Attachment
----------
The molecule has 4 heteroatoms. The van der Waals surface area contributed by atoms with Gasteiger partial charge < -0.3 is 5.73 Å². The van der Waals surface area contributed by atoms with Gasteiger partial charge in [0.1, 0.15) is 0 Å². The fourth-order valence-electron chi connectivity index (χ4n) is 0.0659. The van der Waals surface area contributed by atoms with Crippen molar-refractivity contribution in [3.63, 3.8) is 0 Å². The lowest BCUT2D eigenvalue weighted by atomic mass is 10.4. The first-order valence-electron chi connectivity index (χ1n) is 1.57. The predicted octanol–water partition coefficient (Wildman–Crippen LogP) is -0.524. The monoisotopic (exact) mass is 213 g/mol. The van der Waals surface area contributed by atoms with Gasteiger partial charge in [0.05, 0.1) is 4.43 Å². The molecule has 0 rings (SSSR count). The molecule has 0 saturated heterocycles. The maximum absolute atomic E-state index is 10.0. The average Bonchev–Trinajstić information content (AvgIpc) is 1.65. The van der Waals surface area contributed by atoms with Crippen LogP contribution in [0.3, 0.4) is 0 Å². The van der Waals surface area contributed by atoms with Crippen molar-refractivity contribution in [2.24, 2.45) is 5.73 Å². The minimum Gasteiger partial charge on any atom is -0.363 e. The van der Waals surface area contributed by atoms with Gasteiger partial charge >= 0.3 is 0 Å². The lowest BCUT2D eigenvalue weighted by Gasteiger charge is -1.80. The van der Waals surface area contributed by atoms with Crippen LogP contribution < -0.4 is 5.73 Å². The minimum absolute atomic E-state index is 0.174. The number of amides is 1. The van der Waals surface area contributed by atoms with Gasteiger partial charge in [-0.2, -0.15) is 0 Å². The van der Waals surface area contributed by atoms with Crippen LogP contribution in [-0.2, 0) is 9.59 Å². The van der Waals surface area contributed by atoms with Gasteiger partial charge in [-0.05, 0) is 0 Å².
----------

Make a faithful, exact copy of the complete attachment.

The molecule has 4 heteroatoms. The van der Waals surface area contributed by atoms with Gasteiger partial charge < -0.3 is 5.73 Å². The van der Waals surface area contributed by atoms with Gasteiger partial charge in [0.1, 0.15) is 0 Å². The fourth-order valence-electron chi connectivity index (χ4n) is 0.0659. The van der Waals surface area contributed by atoms with Crippen molar-refractivity contribution in [3.63, 3.8) is 0 Å². The lowest BCUT2D eigenvalue weighted by atomic mass is 10.4. The first-order valence-electron chi connectivity index (χ1n) is 1.57. The predicted octanol–water partition coefficient (Wildman–Crippen LogP) is -0.524. The monoisotopic (exact) mass is 213 g/mol. The van der Waals surface area contributed by atoms with Gasteiger partial charge in [0.05, 0.1) is 4.43 Å². The molecule has 0 rings (SSSR count). The molecule has 0 saturated heterocycles. The maximum absolute atomic E-state index is 10.0. The average Bonchev–Trinajstić information content (AvgIpc) is 1.65. The van der Waals surface area contributed by atoms with Crippen LogP contribution in [0.3, 0.4) is 0 Å². The van der Waals surface area contributed by atoms with Crippen molar-refractivity contribution in [2.24, 2.45) is 5.73 Å². The minimum Gasteiger partial charge on any atom is -0.363 e. The van der Waals surface area contributed by atoms with Gasteiger partial charge >= 0.3 is 0 Å². The lowest BCUT2D eigenvalue weighted by Gasteiger charge is -1.80. The van der Waals surface area contributed by atoms with Crippen LogP contribution < -0.4 is 5.73 Å². The minimum absolute atomic E-state index is 0.174. The number of amides is 1. The van der Waals surface area contributed by atoms with Gasteiger partial charge in [-0.2, -0.15) is 0 Å². The van der Waals surface area contributed by atoms with Crippen LogP contribution in [-0.2, 0) is 9.59 Å². The van der Waals surface area contributed by atoms with Gasteiger partial charge in [-0.05, 0) is 0 Å².